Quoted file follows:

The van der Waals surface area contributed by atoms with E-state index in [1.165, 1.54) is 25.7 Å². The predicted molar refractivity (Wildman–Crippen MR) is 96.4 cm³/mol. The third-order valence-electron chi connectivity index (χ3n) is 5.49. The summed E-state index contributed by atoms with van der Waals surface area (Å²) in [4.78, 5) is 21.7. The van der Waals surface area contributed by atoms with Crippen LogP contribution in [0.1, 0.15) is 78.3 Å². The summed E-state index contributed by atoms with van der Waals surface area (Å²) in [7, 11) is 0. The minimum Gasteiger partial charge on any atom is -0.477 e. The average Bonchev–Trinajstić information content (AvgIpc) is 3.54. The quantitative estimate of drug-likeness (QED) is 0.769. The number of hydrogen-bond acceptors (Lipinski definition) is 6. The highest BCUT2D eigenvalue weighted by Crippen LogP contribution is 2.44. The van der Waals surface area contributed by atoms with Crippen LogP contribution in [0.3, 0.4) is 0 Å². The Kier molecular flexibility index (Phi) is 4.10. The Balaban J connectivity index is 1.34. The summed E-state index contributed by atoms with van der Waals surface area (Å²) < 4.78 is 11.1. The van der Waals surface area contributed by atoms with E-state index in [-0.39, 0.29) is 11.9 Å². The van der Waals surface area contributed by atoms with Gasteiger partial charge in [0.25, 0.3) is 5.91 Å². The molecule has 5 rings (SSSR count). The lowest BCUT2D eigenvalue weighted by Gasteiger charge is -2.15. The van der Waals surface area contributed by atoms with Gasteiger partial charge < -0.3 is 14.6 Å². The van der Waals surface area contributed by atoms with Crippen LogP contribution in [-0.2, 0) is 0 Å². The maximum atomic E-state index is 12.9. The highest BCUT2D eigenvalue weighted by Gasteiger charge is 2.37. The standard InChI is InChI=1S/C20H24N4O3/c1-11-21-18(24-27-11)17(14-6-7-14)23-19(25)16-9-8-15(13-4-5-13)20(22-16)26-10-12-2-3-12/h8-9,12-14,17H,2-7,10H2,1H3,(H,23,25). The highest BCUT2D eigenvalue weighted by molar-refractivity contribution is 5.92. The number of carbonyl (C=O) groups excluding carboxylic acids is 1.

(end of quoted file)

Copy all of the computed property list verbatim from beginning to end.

The van der Waals surface area contributed by atoms with E-state index in [1.165, 1.54) is 25.7 Å². The predicted molar refractivity (Wildman–Crippen MR) is 96.4 cm³/mol. The third-order valence-electron chi connectivity index (χ3n) is 5.49. The summed E-state index contributed by atoms with van der Waals surface area (Å²) in [4.78, 5) is 21.7. The van der Waals surface area contributed by atoms with Crippen LogP contribution in [0.1, 0.15) is 78.3 Å². The summed E-state index contributed by atoms with van der Waals surface area (Å²) in [7, 11) is 0. The minimum Gasteiger partial charge on any atom is -0.477 e. The average Bonchev–Trinajstić information content (AvgIpc) is 3.54. The quantitative estimate of drug-likeness (QED) is 0.769. The number of hydrogen-bond acceptors (Lipinski definition) is 6. The highest BCUT2D eigenvalue weighted by Crippen LogP contribution is 2.44. The van der Waals surface area contributed by atoms with Crippen LogP contribution in [0.3, 0.4) is 0 Å². The Kier molecular flexibility index (Phi) is 4.10. The Balaban J connectivity index is 1.34. The summed E-state index contributed by atoms with van der Waals surface area (Å²) < 4.78 is 11.1. The van der Waals surface area contributed by atoms with E-state index in [-0.39, 0.29) is 11.9 Å². The van der Waals surface area contributed by atoms with Gasteiger partial charge in [0.25, 0.3) is 5.91 Å². The molecule has 5 rings (SSSR count). The lowest BCUT2D eigenvalue weighted by Gasteiger charge is -2.15. The van der Waals surface area contributed by atoms with Gasteiger partial charge < -0.3 is 14.6 Å². The van der Waals surface area contributed by atoms with Crippen LogP contribution in [-0.2, 0) is 0 Å². The maximum atomic E-state index is 12.9. The highest BCUT2D eigenvalue weighted by Gasteiger charge is 2.37. The standard InChI is InChI=1S/C20H24N4O3/c1-11-21-18(24-27-11)17(14-6-7-14)23-19(25)16-9-8-15(13-4-5-13)20(22-16)26-10-12-2-3-12/h8-9,12-14,17H,2-7,10H2,1H3,(H,23,25). The highest BCUT2D eigenvalue weighted by molar-refractivity contribution is 5.92. The number of carbonyl (C=O) groups excluding carboxylic acids is 1.